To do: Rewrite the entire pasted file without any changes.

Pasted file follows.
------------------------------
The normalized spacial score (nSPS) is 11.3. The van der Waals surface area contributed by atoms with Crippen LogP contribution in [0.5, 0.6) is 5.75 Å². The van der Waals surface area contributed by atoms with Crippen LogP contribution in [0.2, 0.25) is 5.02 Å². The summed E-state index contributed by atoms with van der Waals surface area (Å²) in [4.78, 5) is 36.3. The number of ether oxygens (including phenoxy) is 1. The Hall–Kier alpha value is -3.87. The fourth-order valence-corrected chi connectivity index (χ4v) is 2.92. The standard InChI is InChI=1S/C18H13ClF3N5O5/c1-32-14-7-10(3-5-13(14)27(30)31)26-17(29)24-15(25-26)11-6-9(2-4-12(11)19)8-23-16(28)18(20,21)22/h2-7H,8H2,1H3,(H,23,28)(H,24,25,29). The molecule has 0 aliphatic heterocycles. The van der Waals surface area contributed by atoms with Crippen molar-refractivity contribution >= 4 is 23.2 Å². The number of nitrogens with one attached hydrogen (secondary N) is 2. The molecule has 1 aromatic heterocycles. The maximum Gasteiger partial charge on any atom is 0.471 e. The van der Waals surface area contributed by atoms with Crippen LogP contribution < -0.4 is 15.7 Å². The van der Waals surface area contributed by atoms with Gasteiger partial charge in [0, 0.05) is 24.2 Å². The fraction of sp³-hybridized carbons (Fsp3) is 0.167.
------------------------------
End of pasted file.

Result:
The normalized spacial score (nSPS) is 11.3. The van der Waals surface area contributed by atoms with Crippen LogP contribution in [0.5, 0.6) is 5.75 Å². The van der Waals surface area contributed by atoms with Crippen LogP contribution in [0.2, 0.25) is 5.02 Å². The summed E-state index contributed by atoms with van der Waals surface area (Å²) in [4.78, 5) is 36.3. The number of ether oxygens (including phenoxy) is 1. The Hall–Kier alpha value is -3.87. The fourth-order valence-corrected chi connectivity index (χ4v) is 2.92. The standard InChI is InChI=1S/C18H13ClF3N5O5/c1-32-14-7-10(3-5-13(14)27(30)31)26-17(29)24-15(25-26)11-6-9(2-4-12(11)19)8-23-16(28)18(20,21)22/h2-7H,8H2,1H3,(H,23,28)(H,24,25,29). The molecule has 0 aliphatic heterocycles. The van der Waals surface area contributed by atoms with Crippen molar-refractivity contribution >= 4 is 23.2 Å². The number of nitrogens with one attached hydrogen (secondary N) is 2. The molecule has 1 aromatic heterocycles. The maximum Gasteiger partial charge on any atom is 0.471 e. The van der Waals surface area contributed by atoms with Crippen LogP contribution < -0.4 is 15.7 Å². The van der Waals surface area contributed by atoms with Gasteiger partial charge in [0, 0.05) is 24.2 Å². The fraction of sp³-hybridized carbons (Fsp3) is 0.167.